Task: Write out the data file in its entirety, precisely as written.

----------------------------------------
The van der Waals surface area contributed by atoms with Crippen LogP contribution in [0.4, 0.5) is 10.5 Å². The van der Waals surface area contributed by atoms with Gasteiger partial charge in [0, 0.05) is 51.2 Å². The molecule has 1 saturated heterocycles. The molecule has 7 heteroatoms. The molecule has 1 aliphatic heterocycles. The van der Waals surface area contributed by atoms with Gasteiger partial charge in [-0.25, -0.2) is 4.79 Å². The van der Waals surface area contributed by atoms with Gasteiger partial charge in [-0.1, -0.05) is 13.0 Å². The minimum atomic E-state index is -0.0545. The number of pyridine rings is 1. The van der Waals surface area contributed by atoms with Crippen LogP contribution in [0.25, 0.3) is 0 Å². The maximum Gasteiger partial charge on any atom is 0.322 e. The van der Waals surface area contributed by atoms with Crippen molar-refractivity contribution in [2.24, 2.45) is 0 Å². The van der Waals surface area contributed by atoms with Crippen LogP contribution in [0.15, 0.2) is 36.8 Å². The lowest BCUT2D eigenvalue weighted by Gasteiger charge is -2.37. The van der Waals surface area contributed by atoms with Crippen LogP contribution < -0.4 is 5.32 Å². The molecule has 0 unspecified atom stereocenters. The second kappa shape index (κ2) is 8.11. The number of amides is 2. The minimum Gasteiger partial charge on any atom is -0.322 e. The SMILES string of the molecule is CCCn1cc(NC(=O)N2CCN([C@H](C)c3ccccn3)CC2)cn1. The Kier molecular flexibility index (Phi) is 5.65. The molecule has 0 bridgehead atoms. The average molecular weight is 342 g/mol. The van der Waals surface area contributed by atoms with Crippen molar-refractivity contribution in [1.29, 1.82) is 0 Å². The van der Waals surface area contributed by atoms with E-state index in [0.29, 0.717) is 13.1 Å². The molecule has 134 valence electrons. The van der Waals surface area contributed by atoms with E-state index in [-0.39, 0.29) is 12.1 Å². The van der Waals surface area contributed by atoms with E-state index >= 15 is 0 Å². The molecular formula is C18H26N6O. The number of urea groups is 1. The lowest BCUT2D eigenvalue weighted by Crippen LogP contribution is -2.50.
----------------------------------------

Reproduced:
The van der Waals surface area contributed by atoms with Crippen LogP contribution in [0.4, 0.5) is 10.5 Å². The van der Waals surface area contributed by atoms with Gasteiger partial charge in [0, 0.05) is 51.2 Å². The molecule has 1 saturated heterocycles. The molecule has 7 heteroatoms. The molecule has 1 aliphatic heterocycles. The van der Waals surface area contributed by atoms with Gasteiger partial charge in [-0.25, -0.2) is 4.79 Å². The van der Waals surface area contributed by atoms with Gasteiger partial charge in [-0.1, -0.05) is 13.0 Å². The minimum atomic E-state index is -0.0545. The number of pyridine rings is 1. The van der Waals surface area contributed by atoms with Crippen LogP contribution in [0.25, 0.3) is 0 Å². The maximum Gasteiger partial charge on any atom is 0.322 e. The van der Waals surface area contributed by atoms with Crippen molar-refractivity contribution in [2.24, 2.45) is 0 Å². The van der Waals surface area contributed by atoms with Crippen LogP contribution in [0.15, 0.2) is 36.8 Å². The lowest BCUT2D eigenvalue weighted by Gasteiger charge is -2.37. The van der Waals surface area contributed by atoms with Crippen LogP contribution < -0.4 is 5.32 Å². The molecule has 0 unspecified atom stereocenters. The second kappa shape index (κ2) is 8.11. The number of amides is 2. The minimum Gasteiger partial charge on any atom is -0.322 e. The SMILES string of the molecule is CCCn1cc(NC(=O)N2CCN([C@H](C)c3ccccn3)CC2)cn1. The Kier molecular flexibility index (Phi) is 5.65. The molecule has 0 bridgehead atoms. The average molecular weight is 342 g/mol. The van der Waals surface area contributed by atoms with Crippen molar-refractivity contribution in [1.29, 1.82) is 0 Å². The van der Waals surface area contributed by atoms with E-state index in [0.29, 0.717) is 13.1 Å². The molecule has 134 valence electrons. The van der Waals surface area contributed by atoms with E-state index in [-0.39, 0.29) is 12.1 Å². The van der Waals surface area contributed by atoms with E-state index >= 15 is 0 Å². The molecular formula is C18H26N6O. The number of urea groups is 1. The lowest BCUT2D eigenvalue weighted by Crippen LogP contribution is -2.50.